The uptick in “slack-fill” litigation that we have previously covered in this blog shows no signs of abating — and a spate of recent filings in Missouri state court show that the trend may be expanding.
Until recently, most slack-fill cases have been filed in federal courts, primarily in New York and California. There have been a few state court filings, particularly government enforcement actions in California, but federal court filings have largely prevailed. One major reason for this is that the federal regulation governing slack expressly preempts state-law standards, which means that plaintiffs can use the regulation to seek nationwide classes of consumers. Another reason is that the Class Action Fairness Act (“CAFA”) usually provides a basis for federal jurisdiction in these types of putative class actions.
Recently, however, a plaintiffs’ law firm filed a number of slack-fill cases in relatively rural counties in central Missouri. These lawsuits pertain to a number of food products, from various types of candy to various types of fruit snacks to pancake mix. The suits name a number of food manufacturers as defendants.
The basic allegations are the same.
So far, the Missouri cases all adhere to the same basic template:
• They allege that various types of foods sold in non-transparent cardboard boxes contain too much empty space, or slack-fill;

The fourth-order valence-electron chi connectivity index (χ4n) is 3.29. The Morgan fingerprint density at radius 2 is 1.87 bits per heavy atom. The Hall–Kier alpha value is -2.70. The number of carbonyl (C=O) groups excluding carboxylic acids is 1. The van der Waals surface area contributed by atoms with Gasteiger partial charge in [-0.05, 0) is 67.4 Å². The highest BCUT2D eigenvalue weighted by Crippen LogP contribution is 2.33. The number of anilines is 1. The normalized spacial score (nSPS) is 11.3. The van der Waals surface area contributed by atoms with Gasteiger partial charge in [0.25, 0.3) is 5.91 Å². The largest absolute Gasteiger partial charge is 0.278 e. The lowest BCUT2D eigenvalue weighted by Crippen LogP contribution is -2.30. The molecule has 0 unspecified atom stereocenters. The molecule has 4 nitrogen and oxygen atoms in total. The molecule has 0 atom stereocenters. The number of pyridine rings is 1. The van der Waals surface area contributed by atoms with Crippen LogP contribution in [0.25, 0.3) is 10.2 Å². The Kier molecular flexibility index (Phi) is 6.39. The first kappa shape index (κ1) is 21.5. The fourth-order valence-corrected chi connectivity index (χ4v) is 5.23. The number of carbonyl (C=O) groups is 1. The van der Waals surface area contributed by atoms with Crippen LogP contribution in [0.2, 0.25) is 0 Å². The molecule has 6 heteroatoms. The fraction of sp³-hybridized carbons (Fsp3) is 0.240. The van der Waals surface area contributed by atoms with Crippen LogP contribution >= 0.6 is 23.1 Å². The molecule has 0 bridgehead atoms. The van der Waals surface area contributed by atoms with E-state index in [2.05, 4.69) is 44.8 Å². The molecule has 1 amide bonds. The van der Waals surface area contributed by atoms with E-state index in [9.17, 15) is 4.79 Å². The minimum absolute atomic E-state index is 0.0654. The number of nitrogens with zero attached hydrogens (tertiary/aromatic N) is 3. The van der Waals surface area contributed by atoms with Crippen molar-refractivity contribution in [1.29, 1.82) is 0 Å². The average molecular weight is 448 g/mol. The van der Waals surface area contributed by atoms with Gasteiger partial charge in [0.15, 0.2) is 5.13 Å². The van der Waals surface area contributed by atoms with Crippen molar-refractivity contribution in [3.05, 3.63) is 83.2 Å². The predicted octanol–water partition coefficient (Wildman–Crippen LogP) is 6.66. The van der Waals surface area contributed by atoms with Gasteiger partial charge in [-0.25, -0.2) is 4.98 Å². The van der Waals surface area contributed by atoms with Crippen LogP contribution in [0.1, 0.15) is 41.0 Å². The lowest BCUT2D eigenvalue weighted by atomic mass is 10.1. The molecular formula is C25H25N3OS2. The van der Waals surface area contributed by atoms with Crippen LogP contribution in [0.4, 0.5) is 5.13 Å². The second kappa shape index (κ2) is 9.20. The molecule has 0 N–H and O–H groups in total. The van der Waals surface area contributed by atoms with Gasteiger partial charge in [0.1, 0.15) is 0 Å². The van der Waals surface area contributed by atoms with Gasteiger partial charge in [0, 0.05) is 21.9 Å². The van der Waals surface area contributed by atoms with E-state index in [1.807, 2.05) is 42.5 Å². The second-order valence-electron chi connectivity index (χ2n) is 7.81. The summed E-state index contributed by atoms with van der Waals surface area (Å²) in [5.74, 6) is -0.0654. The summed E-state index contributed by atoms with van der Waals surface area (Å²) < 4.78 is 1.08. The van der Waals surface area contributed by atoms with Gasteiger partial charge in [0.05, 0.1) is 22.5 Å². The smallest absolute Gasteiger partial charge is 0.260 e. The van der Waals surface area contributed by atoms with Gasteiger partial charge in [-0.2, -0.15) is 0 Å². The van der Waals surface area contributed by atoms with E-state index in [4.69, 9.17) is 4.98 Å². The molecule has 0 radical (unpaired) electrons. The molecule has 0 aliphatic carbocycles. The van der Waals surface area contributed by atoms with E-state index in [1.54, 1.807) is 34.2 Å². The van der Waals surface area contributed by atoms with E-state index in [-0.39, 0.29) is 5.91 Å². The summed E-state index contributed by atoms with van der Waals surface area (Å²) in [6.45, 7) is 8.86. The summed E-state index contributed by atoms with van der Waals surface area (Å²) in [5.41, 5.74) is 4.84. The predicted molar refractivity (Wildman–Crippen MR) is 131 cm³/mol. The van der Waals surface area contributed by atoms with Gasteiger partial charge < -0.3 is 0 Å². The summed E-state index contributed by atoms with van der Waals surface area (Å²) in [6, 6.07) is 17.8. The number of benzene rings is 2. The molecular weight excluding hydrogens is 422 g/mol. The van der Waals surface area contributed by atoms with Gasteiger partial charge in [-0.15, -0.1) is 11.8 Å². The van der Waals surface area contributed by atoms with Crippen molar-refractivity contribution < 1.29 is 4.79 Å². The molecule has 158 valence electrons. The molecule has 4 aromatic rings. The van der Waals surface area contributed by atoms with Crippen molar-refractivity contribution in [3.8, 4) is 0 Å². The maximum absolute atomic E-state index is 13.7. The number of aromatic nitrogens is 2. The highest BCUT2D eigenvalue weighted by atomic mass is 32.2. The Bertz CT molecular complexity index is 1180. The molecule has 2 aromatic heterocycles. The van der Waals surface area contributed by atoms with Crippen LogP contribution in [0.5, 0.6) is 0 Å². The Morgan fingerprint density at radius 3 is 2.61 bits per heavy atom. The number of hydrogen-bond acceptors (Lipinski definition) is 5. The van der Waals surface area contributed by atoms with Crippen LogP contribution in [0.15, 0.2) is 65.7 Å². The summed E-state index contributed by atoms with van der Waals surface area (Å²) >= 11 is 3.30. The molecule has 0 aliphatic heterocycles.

• They seek to certify state-wide classes of consumers who purchased the products at issue within the five years prior to the filing of the lawsuits;
• They seek recovery under two state law theories — violations of the Missouri Merchandising Practices Act (“MMPA”) and unjust enrichment;
• Although they only seek recovery under state law theories, they allege violations of the federal Food, Drug, and Cosmetic Act (“FDCA”) and the federal regulation governing the use of slack-fill (21 C.F.R. § 100.100).
But the complaints are carefully crafted to try and avoid removal.
In addition to these substantive allegations, each lawsuit contains allegations intended to avoid federal jurisdiction. More specifically, the petition in each lawsuit alleges that the amount in controversy is less than $75,000 per plaintiff and less than $5 million in the aggregate. The plaintiffs also claim that the sales revenue for the products at issue during the class period do not exceed $5 million.
Substantively, state court slack-fill cases like these Missouri cases involve similar issues to their more common federal counterparts. The fundamental question in each case is whether the packaging did or could have deceived consumers. The purpose of the slack-fill — and whether it falls within the federal regulation’s definition of impermissible “nonfunctional” slack-fill — must also be determined.
State court cases present unique issues.
State court cases, however, also present unique issues. Product manufacturers must, of course, evaluate any unique defenses available under a particular state’s consumer protection laws, along with the possibility of a preemption defense. Defendants must also evaluate whether removal to federal court is possible, particularly where sales figures in the state forum are high enough to meet CAFA requirements.